Risks of Not Setting Secure Flag Attribute in Cookies
Mobile applications have backend servers running on remote computers. Apps and servers communicate with each other frequently. Servers often pass cookies to mobile apps at the beginning of a session. Mobile apps would integrate the cookie in each subsequent dialogue with servers until the user session expires. Cookies help servers with identifying clients, and other sessions specific information. Servers can ask apps to send over cookies. If a cookie falls into the wrong hands, its information could be used for inflicting damage. Below is an example of what an attacker may do.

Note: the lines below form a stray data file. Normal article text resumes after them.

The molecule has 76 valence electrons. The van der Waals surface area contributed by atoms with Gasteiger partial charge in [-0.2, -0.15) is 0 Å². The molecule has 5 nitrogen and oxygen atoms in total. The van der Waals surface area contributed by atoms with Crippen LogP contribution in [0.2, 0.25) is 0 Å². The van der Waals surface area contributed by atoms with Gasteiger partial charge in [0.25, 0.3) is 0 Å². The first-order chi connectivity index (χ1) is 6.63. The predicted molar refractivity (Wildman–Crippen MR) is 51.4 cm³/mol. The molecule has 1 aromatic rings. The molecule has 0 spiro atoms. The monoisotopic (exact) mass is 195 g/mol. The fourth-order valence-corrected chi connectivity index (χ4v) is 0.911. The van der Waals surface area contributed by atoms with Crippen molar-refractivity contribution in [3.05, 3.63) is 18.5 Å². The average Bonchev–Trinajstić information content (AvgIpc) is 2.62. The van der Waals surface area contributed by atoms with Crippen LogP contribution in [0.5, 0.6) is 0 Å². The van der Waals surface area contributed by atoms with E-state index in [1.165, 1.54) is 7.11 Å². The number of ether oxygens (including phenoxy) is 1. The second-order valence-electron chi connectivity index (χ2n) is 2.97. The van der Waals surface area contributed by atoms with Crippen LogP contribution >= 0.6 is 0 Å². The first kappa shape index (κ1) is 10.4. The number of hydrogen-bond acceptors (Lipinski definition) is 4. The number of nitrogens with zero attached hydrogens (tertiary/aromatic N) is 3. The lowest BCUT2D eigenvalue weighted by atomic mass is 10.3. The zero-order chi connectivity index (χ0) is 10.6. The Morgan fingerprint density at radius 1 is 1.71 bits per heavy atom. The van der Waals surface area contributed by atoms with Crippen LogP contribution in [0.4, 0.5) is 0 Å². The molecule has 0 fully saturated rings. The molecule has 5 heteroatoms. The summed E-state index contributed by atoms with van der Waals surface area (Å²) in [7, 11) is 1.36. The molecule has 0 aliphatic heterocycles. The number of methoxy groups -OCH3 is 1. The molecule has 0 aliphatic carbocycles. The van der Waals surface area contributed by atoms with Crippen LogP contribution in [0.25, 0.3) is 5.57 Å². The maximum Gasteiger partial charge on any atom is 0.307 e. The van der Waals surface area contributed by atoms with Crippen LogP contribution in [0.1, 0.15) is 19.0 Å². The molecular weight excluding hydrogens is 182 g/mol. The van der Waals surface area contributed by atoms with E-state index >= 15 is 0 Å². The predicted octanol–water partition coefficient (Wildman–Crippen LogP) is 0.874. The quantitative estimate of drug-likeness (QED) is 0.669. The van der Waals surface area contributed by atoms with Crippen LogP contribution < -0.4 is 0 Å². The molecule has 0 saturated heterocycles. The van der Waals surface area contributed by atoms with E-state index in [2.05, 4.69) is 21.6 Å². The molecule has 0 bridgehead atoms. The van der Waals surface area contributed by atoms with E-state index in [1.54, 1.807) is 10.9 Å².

A mobile app (client) is communicating with its server. A cookie is maintained that contains information that uniquely identifies the mobile app. The cookie is stored on the mobile app’s side. Upon request, the app sends over the cookie. There is no restriction over the app as to what type of requests shall be responded to. An attacker requests for the cookie over a non-secured connection. The cookie is sent. Since the connection is non-secured, the data is not encrypted. This way, the attacker manages to retrieve the cookie’s contents in plain-text format. The attacker uses the credentials stored in the cookie and gains access to the server, subsequently deleting user data. It is possible to filter to whom a cookie would be shared. Cookies have an attribute named ‘secure’. If this attribute is enabled, then the cookie is shared with only the secured connections. As a result, its contents are encrypted whenever sent across.